Throughout all the crests and breaks, Ballast Point has continued to innovate, pushing forward unique beers like Big Gus and Wee Gus. And according to Takeuchi, “There’s no end in sight.”
“Every brewer in the entire country makes an IPA at this point, but there’s still wiggle room for expression of a style that doesn’t exist yet,” he said.
As Ballast Point welcomes new beers to its lineup during it’s 25th anniversary year they’re also saying hello to a new location in 2021.
Ballast Point to Open New Brewpub in San Francisco
This past March Ballast Point announced that it would be moving forward with a retail expansion into the Bay Area. Expected to open by the end of the year, the new San Francisco brewpub will be the brewery’s first foray into Northern California, joining Ballast Point’s five other Southern California locations in San Diego, Anaheim, and Long Beach.
The 12,000 sq ft taproom and kitchen will include 1,500 sq ft of outdoor patio space in San Francisco’s Mission Bay District and be within walking distance of the SF Giants’ AT&T Park and the new Chase Area, home of the Golden State Warriors.
“The ability to highlight our products in a tasting room across from a world-class entertainment facility and as part of an incredible development in San Francisco aligns well with our vision for Ballast Point,” said Watters in a press release.
Positioned perfectly in a growing neighborhood, Ballast Point’s newest location will provide space for consumers to enjoy Ballast Point’s classics such as Sculpin IPA along with new releases like Big Gus and Wee Gus, and more.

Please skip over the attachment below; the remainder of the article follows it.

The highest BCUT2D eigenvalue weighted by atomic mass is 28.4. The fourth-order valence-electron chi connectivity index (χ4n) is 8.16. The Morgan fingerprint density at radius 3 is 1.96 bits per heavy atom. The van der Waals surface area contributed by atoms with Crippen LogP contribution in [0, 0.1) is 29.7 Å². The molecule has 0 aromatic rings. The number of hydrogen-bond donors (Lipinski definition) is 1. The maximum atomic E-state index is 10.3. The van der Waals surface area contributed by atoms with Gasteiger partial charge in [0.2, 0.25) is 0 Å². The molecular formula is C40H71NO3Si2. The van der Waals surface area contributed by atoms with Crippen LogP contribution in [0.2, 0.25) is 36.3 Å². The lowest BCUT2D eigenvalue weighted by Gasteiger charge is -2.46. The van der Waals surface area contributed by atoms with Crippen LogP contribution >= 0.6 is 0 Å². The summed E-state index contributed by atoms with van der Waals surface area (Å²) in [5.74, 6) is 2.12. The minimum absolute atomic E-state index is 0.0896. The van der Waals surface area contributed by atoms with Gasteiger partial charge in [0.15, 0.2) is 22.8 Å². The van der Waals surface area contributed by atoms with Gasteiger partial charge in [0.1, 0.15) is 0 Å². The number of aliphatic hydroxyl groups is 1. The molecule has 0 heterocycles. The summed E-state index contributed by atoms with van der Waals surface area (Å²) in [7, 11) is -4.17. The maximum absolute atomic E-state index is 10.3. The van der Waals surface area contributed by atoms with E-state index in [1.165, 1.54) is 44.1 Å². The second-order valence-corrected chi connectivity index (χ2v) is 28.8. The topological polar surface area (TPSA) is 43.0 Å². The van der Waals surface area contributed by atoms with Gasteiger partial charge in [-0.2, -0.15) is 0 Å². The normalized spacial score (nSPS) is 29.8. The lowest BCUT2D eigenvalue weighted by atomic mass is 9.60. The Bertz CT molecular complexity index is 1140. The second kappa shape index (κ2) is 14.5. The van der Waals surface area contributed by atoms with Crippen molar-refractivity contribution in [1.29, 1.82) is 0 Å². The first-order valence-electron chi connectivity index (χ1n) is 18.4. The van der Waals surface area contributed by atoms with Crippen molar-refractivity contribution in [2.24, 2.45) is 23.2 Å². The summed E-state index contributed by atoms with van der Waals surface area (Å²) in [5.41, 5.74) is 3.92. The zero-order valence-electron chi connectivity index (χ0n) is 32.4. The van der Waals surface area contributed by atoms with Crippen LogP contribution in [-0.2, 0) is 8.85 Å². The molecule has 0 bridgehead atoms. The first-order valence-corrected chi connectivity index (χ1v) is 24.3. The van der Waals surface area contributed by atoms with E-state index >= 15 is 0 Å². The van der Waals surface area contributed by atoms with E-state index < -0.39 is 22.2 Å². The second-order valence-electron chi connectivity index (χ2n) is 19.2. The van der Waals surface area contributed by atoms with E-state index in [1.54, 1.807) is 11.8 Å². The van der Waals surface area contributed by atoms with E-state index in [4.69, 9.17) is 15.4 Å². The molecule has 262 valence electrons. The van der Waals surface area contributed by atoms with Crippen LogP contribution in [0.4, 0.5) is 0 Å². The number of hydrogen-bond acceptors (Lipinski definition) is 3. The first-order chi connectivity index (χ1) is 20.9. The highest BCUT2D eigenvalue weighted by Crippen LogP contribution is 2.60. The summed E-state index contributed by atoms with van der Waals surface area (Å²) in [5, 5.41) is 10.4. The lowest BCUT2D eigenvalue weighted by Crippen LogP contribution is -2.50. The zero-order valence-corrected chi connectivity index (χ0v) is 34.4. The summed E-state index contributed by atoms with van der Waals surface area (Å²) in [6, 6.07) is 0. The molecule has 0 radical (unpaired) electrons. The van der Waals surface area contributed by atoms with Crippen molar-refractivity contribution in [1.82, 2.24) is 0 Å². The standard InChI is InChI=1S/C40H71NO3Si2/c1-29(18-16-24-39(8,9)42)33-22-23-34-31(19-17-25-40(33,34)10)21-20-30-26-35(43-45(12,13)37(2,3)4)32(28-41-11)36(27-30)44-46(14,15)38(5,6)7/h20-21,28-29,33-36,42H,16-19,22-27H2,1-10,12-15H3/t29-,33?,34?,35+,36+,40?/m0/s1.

Equipped with a 3-bbl research and development brewhouse with four, 3-bbl fermenters and two, 3-bbl brite tanks, the brewpub will also feature exclusive R&D taproom-only releases just for the San Francisco market.
With two new year-round beers, a new brewpub location, and a new package redesign Ballast Point is certainly making the most of its 25-year anniversary.
A Rising Tide Lifts All Boats
At its core, Ballast Point is a brewery buoyed by the art of brewing. Founded by homebrewers in the back room of a homebrew store that, at the time, helped pioneer a burgeoning homebrewing community, Ballast Point was built by people who love the craft.
This ethos has lasted for over two decades. And look at how many brewery owners and brewers have been inspired by Ballast Point: Eppig Brewing, Latchkey Brewing, Nickel Beer Company, East Village Brewing Company, Ataraxia Aleworks, and many more. Brewers at Ballast Point have also graduated to work at iconic places such as Athletic Brewing Co., Coronado, Kairoa Brewing, OB Brewery, Pacific Beach Ale House, and Little Miss Brewing, among others.
And, the ripples that Ballast Point started have even extended beyond the borders of the country. While in Japan, Chandler visited Yokohama Bay Brewing Co, where he shared a beer with owner and brewer Shinya Suzuki. Suzuki told Chandler that Ballast Point’s Tongue Buckler Imperial Red Ale inspired him to brew that beer.
“The joke now of course is if you made good beer you must be from Ballast Point,” said Chandler.
But it’s not a joke anymore. Ballast Point has buoyed the craft brewing industry at its heart in San Diego, throughout the United States, and even across the Pacific and around the world.
This is a paid, sponsored post presented by Ballast Point.
Liked this article? Sign up for our newsletter to get the best craft beer writing on the web delivered straight to your inbox.